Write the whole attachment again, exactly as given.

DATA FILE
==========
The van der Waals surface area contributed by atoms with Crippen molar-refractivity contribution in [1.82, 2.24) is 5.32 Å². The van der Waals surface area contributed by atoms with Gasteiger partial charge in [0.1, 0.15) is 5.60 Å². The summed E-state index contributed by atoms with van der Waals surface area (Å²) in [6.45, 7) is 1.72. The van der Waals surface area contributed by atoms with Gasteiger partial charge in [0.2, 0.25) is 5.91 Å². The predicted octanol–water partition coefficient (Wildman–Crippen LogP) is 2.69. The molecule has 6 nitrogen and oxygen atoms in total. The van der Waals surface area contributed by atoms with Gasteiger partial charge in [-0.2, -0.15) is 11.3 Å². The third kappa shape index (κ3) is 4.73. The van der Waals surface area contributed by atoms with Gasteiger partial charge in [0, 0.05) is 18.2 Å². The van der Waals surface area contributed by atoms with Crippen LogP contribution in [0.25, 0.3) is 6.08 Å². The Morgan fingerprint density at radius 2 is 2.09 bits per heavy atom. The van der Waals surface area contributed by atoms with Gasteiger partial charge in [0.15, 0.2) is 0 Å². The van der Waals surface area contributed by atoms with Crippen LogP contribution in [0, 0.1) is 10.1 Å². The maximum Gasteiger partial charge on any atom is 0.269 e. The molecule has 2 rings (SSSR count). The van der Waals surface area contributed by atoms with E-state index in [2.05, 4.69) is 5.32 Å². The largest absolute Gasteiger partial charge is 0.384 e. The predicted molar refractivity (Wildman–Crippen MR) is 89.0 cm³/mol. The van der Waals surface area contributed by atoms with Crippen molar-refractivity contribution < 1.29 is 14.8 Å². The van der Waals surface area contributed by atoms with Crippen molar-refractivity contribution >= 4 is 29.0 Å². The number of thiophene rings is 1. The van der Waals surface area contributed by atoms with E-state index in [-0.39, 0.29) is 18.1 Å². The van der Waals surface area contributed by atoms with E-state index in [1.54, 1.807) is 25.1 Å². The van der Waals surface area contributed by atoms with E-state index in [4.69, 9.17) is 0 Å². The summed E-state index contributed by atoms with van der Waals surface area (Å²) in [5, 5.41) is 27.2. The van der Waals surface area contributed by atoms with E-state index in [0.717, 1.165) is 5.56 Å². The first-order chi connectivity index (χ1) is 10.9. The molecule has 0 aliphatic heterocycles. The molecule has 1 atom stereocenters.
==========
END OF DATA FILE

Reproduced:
The van der Waals surface area contributed by atoms with Crippen molar-refractivity contribution in [1.82, 2.24) is 5.32 Å². The van der Waals surface area contributed by atoms with Gasteiger partial charge in [0.1, 0.15) is 5.60 Å². The summed E-state index contributed by atoms with van der Waals surface area (Å²) in [6.45, 7) is 1.72. The van der Waals surface area contributed by atoms with Gasteiger partial charge in [0.2, 0.25) is 5.91 Å². The predicted octanol–water partition coefficient (Wildman–Crippen LogP) is 2.69. The molecule has 6 nitrogen and oxygen atoms in total. The van der Waals surface area contributed by atoms with Gasteiger partial charge in [-0.2, -0.15) is 11.3 Å². The third kappa shape index (κ3) is 4.73. The van der Waals surface area contributed by atoms with Gasteiger partial charge in [0, 0.05) is 18.2 Å². The van der Waals surface area contributed by atoms with Crippen LogP contribution in [0.25, 0.3) is 6.08 Å². The Morgan fingerprint density at radius 2 is 2.09 bits per heavy atom. The van der Waals surface area contributed by atoms with Gasteiger partial charge in [0.15, 0.2) is 0 Å². The van der Waals surface area contributed by atoms with Crippen LogP contribution in [0, 0.1) is 10.1 Å². The maximum Gasteiger partial charge on any atom is 0.269 e. The molecule has 2 rings (SSSR count). The van der Waals surface area contributed by atoms with E-state index in [2.05, 4.69) is 5.32 Å². The largest absolute Gasteiger partial charge is 0.384 e. The predicted molar refractivity (Wildman–Crippen MR) is 89.0 cm³/mol. The van der Waals surface area contributed by atoms with Crippen molar-refractivity contribution < 1.29 is 14.8 Å². The van der Waals surface area contributed by atoms with Crippen molar-refractivity contribution >= 4 is 29.0 Å². The number of thiophene rings is 1. The van der Waals surface area contributed by atoms with E-state index in [-0.39, 0.29) is 18.1 Å². The van der Waals surface area contributed by atoms with E-state index in [1.54, 1.807) is 25.1 Å². The van der Waals surface area contributed by atoms with E-state index in [4.69, 9.17) is 0 Å². The summed E-state index contributed by atoms with van der Waals surface area (Å²) in [5, 5.41) is 27.2. The van der Waals surface area contributed by atoms with E-state index in [0.717, 1.165) is 5.56 Å². The first-order chi connectivity index (χ1) is 10.9. The molecule has 0 aliphatic heterocycles. The molecule has 1 atom stereocenters.